It was discovered that Mike usually enjoyed simple pictures that showed an outcome. The teacher assistant happened to like drawing and started to show Mike what she wanted him to do with pictures, either drawn on the board or scrap paper.

An example of this was when the bell rang and Mike did not come into the class. He stayed on the swing. The teacher assistant drew a picture of all the classmates sitting in their desk with sad faces and Mike's desk empty. On the edge of the page she drew Mike alone on the swing. When Mike saw this picture he not only knew what was expected of him but smiled when he realized that his peers wanted him to join them.

C. Adapting Material

Use alternate mode of student materials:

  • dictating to scribe
  • tape recording
  • drawing pictures
  • cutting pictures from magazines
  • building models
  • using computers
  • enlarge/shrink material
  • use overlays/acetate on textbook pages
  • cut and paste
  • use manipulatives
  • use calculators - talking, size
  • use an outline for student to follow lecturer

Adapted Devices:

  • chalk holder
  • adapted scissors
  • build up pencils, pencil grips
  • bingo markers - highlighters
  • erasable pens
  • dycem to hold paper on the desk
  • corner punches
  • affix number and alphabet line on desk
  • date stamps, number stamps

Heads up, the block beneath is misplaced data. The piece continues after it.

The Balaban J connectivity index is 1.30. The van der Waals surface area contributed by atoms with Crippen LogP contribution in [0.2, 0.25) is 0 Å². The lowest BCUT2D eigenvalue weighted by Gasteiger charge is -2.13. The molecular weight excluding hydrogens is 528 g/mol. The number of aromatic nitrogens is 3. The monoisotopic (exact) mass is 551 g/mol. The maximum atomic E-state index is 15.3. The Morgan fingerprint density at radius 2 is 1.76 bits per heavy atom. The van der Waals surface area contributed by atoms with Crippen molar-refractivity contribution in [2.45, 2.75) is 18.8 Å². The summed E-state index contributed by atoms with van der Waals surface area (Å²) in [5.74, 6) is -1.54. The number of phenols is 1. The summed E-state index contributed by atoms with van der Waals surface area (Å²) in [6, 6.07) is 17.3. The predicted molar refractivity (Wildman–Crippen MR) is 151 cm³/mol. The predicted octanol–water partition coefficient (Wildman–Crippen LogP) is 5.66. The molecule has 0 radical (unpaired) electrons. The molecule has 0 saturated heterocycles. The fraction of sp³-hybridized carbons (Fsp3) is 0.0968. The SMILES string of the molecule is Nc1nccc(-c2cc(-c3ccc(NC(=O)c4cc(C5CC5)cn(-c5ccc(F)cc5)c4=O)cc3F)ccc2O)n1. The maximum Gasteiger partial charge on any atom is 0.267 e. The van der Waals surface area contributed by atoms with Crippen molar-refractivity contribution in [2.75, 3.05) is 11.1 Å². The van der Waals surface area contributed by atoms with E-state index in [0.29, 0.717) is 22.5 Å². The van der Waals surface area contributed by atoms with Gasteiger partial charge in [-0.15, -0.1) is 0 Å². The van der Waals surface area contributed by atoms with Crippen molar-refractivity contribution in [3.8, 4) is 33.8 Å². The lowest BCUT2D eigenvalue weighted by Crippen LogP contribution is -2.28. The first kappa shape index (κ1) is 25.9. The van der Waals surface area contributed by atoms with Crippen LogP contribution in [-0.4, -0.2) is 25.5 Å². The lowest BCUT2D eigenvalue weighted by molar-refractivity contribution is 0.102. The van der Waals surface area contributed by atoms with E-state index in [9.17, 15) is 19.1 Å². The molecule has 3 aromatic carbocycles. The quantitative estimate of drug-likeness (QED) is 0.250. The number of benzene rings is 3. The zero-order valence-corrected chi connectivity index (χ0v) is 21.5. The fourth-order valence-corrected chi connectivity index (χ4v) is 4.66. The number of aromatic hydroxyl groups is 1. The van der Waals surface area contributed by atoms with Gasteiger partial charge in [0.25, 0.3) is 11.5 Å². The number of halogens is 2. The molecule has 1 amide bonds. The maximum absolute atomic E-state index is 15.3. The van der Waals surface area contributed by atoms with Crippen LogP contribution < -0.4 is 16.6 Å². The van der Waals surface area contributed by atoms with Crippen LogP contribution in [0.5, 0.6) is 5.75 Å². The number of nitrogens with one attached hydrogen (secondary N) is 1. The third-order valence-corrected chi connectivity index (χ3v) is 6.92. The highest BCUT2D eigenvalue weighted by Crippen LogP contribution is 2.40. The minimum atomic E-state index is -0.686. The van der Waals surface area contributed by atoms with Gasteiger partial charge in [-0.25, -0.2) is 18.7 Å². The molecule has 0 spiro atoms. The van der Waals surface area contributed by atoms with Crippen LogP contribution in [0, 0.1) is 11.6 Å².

• stencils
  • no carbon paper (NRC) - one student takes notes for another
  • spell checker
  • word processing on computer

Adapting Page set-up:

  • line indicators
  • selections on paper - draw lines, fold
  • different types of paper - graph paper
  • paper with mid line
  • raised line paper
  • provide more white space to put answer
  • highlight or color code (directions, keywords, topic sentences)
  • cover parts of worksheet
  • put less information on a paper
  • high contrast (blue mimeo hard to see)

D. Adaptive Assistance

Peer Assistance:

  • as model
  • as helper
  • organization assistance
  • answer questions
  • reader
  • scriber
  • team members in a cooperative lesson

Peer Assistance (Student with challenging needs):

  • help younger children
  • reading, math, general assistant
  • look at student's strengths
  • helps in the school
  • office
  • library
  • plants
  • score keeper
  • hands out books
  • sharpens pencils

Teacher Assistant:

  • assigned to school, works with the whole class
  • facilitates ownership by classroom teacher
  • support teacher to each teach every child well
  • work primarily in classroom with the teacher
  • problem solve with teacher

Consultant/Itinerant teacher: